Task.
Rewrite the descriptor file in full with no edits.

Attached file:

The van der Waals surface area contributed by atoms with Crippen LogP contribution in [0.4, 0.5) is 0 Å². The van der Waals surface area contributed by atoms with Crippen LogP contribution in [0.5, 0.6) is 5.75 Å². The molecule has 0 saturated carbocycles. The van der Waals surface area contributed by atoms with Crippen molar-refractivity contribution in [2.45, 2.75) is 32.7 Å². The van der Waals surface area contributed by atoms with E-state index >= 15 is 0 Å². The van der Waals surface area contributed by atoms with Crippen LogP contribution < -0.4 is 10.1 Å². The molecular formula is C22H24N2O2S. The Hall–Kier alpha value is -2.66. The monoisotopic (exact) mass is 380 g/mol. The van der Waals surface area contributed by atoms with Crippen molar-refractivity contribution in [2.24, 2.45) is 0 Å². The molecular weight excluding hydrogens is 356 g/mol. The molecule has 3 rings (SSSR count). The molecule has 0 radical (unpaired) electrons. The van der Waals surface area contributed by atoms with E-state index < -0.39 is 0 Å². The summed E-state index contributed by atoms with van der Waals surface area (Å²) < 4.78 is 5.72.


The van der Waals surface area contributed by atoms with Crippen LogP contribution in [0.4, 0.5) is 0 Å². The van der Waals surface area contributed by atoms with Crippen LogP contribution in [0.5, 0.6) is 5.75 Å². The molecule has 0 saturated carbocycles. The van der Waals surface area contributed by atoms with Crippen molar-refractivity contribution in [2.45, 2.75) is 32.7 Å². The van der Waals surface area contributed by atoms with E-state index >= 15 is 0 Å². The van der Waals surface area contributed by atoms with Crippen LogP contribution < -0.4 is 10.1 Å². The molecular formula is C22H24N2O2S. The Hall–Kier alpha value is -2.66. The monoisotopic (exact) mass is 380 g/mol. The van der Waals surface area contributed by atoms with Crippen molar-refractivity contribution in [2.24, 2.45) is 0 Å². The molecular weight excluding hydrogens is 356 g/mol. The molecule has 3 rings (SSSR count). The molecule has 0 radical (unpaired) electrons. The van der Waals surface area contributed by atoms with E-state index < -0.39 is 0 Å². The summed E-state index contributed by atoms with van der Waals surface area (Å²) < 4.78 is 5.72.